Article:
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Black pioneers in Marysville: Slavery's past touches area
A reprinted 1852 advertisement from the San Francisco Herald offers $100 for the capture and return of an escaped Marysville slave.
"Runaway from Mrs. Elizabeth Ware in the month of October, 1850, from Marysville, a BLACK GIRL named HAGAR …" it reads.
The ad is featured in a National Park Service informational pamphlet titled "Underground Railroad: The Quest for Freedom Moves West, 1848-1869."
Its author, Guy Washington, is on a mission to flesh out the story of black pioneers in California — those who escaped from slave owners elsewhere, those who bought or were granted freedom prior to their arrival, and those who were brought here as slaves.
"I'm looking for stories related to slavery and related to freedom from slavery," he told a group of Marysville-area residents last week at the Mount Olivet Baptist Church in Olivehurst.
Washington, coordinator for the Pacific West Region of the NPS Underground Railroad Program based in San Francisco, told the 40 or so who came to hear him speak that he once found manumission papers — a slave's freedom documents — boxed up in someone's garage.
Among his goals, he said, is the resurrection of the Beckwourth Frontier Days celebration in Marysville. The festival, held at Beckwourth Riverfront Park, honored James Pierson Beckwourth, a mixed-race fur trapper who established a wagon route through the Sierra Nevada into the upper Sacramento Valley.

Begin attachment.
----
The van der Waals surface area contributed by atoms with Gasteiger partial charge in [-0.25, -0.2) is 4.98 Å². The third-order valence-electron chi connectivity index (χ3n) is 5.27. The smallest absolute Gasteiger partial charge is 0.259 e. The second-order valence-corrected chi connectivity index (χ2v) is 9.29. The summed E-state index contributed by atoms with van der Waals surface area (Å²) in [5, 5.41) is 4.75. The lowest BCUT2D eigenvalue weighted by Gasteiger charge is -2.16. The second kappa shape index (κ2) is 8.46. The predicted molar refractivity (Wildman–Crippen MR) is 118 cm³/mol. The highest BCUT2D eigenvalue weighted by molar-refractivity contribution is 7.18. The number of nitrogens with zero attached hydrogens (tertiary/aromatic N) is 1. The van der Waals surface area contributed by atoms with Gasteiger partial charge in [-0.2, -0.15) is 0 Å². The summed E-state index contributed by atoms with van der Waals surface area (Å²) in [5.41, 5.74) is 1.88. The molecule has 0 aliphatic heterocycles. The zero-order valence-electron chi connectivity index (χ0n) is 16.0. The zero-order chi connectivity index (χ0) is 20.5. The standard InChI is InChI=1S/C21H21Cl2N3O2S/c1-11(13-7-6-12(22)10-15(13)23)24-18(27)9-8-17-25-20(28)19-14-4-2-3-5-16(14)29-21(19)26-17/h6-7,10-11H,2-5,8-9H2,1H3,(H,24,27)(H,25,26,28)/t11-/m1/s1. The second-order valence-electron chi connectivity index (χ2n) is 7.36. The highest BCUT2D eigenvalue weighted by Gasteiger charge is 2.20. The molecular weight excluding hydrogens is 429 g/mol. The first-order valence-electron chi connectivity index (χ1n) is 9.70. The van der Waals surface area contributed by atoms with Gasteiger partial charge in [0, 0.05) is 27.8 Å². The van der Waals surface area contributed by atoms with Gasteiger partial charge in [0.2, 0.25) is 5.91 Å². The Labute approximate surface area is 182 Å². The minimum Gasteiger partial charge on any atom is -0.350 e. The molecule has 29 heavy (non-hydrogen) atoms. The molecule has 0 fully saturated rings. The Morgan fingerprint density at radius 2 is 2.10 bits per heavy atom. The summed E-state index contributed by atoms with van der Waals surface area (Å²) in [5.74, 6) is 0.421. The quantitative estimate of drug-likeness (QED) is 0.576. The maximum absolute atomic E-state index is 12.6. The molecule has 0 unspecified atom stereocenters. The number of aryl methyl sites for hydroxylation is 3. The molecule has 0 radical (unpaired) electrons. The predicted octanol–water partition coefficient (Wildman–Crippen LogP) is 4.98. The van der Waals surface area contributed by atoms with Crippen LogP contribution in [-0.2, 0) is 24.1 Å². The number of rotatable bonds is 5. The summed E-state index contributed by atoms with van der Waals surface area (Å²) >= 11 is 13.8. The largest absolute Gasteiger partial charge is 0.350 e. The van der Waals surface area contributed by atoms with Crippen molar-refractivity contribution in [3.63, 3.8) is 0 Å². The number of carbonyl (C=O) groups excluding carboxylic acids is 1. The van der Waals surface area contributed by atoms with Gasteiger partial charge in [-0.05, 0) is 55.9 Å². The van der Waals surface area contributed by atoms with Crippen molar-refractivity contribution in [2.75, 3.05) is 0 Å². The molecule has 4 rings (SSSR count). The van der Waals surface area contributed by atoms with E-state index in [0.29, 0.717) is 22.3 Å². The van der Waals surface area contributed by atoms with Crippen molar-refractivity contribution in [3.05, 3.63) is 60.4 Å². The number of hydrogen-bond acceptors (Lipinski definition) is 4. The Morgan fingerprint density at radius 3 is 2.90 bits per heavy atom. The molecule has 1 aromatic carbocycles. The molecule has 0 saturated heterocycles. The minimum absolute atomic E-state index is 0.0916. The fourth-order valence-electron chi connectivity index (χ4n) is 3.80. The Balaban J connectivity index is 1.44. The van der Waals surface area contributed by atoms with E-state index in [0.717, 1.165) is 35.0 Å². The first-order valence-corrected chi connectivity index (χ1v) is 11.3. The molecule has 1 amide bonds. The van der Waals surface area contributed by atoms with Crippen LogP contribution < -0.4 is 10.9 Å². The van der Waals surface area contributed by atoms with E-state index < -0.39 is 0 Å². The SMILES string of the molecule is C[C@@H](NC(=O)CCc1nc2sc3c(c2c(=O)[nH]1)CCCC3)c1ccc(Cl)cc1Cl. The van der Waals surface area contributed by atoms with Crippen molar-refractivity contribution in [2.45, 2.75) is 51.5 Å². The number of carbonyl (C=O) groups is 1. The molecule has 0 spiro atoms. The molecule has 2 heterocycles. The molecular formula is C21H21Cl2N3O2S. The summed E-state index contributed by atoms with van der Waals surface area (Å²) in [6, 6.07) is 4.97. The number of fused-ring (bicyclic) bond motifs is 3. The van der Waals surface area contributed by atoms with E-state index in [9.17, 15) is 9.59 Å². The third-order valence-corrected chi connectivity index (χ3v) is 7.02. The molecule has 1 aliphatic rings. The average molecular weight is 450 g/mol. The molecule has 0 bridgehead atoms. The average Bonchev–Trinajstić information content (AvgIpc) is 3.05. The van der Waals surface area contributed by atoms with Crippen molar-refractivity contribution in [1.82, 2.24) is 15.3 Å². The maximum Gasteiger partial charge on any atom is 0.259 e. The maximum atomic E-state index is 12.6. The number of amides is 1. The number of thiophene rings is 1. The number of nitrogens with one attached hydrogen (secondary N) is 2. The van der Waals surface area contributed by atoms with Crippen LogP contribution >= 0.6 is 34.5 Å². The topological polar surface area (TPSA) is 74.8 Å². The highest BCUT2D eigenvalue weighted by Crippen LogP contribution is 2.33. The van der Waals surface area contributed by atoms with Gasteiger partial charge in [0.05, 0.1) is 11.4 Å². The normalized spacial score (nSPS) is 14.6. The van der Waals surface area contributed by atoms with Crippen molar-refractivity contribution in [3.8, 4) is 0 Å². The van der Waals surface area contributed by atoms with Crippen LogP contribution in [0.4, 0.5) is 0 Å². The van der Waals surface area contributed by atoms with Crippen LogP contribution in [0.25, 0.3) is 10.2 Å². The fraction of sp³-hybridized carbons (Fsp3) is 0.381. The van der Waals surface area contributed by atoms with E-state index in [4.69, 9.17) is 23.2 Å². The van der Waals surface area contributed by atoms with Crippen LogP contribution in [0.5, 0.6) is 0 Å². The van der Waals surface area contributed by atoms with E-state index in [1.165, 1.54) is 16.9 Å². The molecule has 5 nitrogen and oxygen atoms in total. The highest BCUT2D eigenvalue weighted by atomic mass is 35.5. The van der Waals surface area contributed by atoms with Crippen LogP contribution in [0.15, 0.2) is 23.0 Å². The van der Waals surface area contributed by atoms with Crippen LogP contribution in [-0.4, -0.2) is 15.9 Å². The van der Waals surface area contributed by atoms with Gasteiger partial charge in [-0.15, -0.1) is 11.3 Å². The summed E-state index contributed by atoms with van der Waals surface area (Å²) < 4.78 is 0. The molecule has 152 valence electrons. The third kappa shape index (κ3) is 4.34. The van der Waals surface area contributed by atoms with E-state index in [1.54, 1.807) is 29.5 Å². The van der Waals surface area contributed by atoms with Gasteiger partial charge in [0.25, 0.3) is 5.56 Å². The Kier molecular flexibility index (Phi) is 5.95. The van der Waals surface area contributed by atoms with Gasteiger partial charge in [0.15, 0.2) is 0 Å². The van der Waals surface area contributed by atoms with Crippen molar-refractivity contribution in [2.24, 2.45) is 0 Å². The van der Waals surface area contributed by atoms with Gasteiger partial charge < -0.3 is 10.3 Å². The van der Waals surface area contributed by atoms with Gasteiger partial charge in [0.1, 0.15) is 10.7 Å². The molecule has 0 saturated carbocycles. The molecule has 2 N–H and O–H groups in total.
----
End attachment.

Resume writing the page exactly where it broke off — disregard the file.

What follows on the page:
The former slave "fled Tennessee, looking for opportunity in California," said Washington.
The festival's return, he said, could help bring economic life to the region and help advertise the historical legacy of Marysville.
In the meantime, Washington is hoping to spur interest among descendants of black pioneers in researching their own family stories, especially as it relates to the Underground Railroad — a loose network of people who helped escaped slaves in the South reach safety in the North, West, Canada and elsewhere before and immediately after the abolition of slavery in 1865.
The National Underground Railroad Network to Freedom Act of 1998 directed NPS to seek out and locations and future preservation sites associated with this theme.
This NPS project, Washington said, has brought him to the Marysville area several times before, in search of information about local pioneers.
He is currently hoping to find the burial site of one Rev. Thomas E. Randolph, who purchased the land for Mount Olivet Church and was among the church's primary founders.
The church will celebrate 150 years in 2012.
"Marysville was a very, very important city in those days. It was one of the premier towns of California," he said.
Gold mining and related businesses drew hundreds of African Americans into the foothills. Some were looking to earn money to purchase their still-enslaved family members. Some were brought by slave owners to work without pay.
"Newspapers describe slave escapes, ads offer slaves for sale, and court records list freedom papers and cases involving enslavement," according to Washington's NPS brochure. "De facto slavery was still practiced for many years after its legal abolition."
Washington is familiar with much of Marysville's own African-American legacy, and the names of the area's black pioneer families come easily to him — Pogue, Churchill, McGowan, Duplex — and of course, Beckwourth.
The descendants of some were present. Many are current members of either Mount Olivet or Bethel A.M.E. Church in Marysville.
Church leaders were enthusiastic in their embrace of Washington's message.
"Sometimes we lose that history in our families because we don't talk to grandma and great-grandma," said the Rev. Frieda Cash of Bethel A.M.E. Church.
Cash proposed that church elders and others interested in researching and sharing family information related to Washington's quest meet formally in November.
CONTACT reporter Nancy Pasternack at 749-4781.